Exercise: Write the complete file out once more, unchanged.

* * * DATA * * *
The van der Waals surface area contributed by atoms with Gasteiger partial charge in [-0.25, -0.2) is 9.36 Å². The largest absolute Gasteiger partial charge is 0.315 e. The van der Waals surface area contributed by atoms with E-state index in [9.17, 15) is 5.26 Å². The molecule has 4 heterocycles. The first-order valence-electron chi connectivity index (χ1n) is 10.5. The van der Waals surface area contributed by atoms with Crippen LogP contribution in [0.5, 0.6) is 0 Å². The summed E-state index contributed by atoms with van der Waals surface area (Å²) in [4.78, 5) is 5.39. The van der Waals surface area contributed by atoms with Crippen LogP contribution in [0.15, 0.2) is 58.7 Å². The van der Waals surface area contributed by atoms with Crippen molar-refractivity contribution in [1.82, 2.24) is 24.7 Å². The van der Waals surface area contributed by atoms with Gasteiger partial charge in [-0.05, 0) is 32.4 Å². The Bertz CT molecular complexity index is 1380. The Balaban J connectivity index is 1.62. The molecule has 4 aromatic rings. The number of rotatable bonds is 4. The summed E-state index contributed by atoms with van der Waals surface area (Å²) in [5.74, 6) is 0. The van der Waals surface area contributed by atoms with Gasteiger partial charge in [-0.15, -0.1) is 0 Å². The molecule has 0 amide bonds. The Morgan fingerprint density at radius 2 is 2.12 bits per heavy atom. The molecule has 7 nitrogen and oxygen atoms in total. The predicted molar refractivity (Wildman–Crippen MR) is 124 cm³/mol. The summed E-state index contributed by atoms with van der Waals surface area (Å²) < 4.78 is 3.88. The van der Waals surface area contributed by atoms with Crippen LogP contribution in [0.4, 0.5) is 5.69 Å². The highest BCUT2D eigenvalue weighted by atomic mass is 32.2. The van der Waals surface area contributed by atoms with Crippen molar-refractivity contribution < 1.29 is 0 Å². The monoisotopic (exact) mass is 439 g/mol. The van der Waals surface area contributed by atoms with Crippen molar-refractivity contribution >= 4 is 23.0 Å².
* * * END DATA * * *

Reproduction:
The van der Waals surface area contributed by atoms with Gasteiger partial charge in [-0.25, -0.2) is 9.36 Å². The largest absolute Gasteiger partial charge is 0.315 e. The van der Waals surface area contributed by atoms with E-state index in [9.17, 15) is 5.26 Å². The molecule has 4 heterocycles. The first-order valence-electron chi connectivity index (χ1n) is 10.5. The van der Waals surface area contributed by atoms with Crippen LogP contribution in [0.5, 0.6) is 0 Å². The summed E-state index contributed by atoms with van der Waals surface area (Å²) in [4.78, 5) is 5.39. The van der Waals surface area contributed by atoms with Crippen LogP contribution in [0.15, 0.2) is 58.7 Å². The van der Waals surface area contributed by atoms with Crippen molar-refractivity contribution in [1.82, 2.24) is 24.7 Å². The van der Waals surface area contributed by atoms with Gasteiger partial charge in [-0.05, 0) is 32.4 Å². The Bertz CT molecular complexity index is 1380. The Balaban J connectivity index is 1.62. The molecule has 4 aromatic rings. The number of rotatable bonds is 4. The summed E-state index contributed by atoms with van der Waals surface area (Å²) in [5.74, 6) is 0. The van der Waals surface area contributed by atoms with Gasteiger partial charge in [-0.15, -0.1) is 0 Å². The molecule has 0 amide bonds. The Morgan fingerprint density at radius 2 is 2.12 bits per heavy atom. The molecule has 7 nitrogen and oxygen atoms in total. The predicted molar refractivity (Wildman–Crippen MR) is 124 cm³/mol. The summed E-state index contributed by atoms with van der Waals surface area (Å²) < 4.78 is 3.88. The van der Waals surface area contributed by atoms with Crippen LogP contribution in [0.4, 0.5) is 5.69 Å². The highest BCUT2D eigenvalue weighted by atomic mass is 32.2. The van der Waals surface area contributed by atoms with Crippen molar-refractivity contribution < 1.29 is 0 Å². The monoisotopic (exact) mass is 439 g/mol. The van der Waals surface area contributed by atoms with Crippen molar-refractivity contribution >= 4 is 23.0 Å².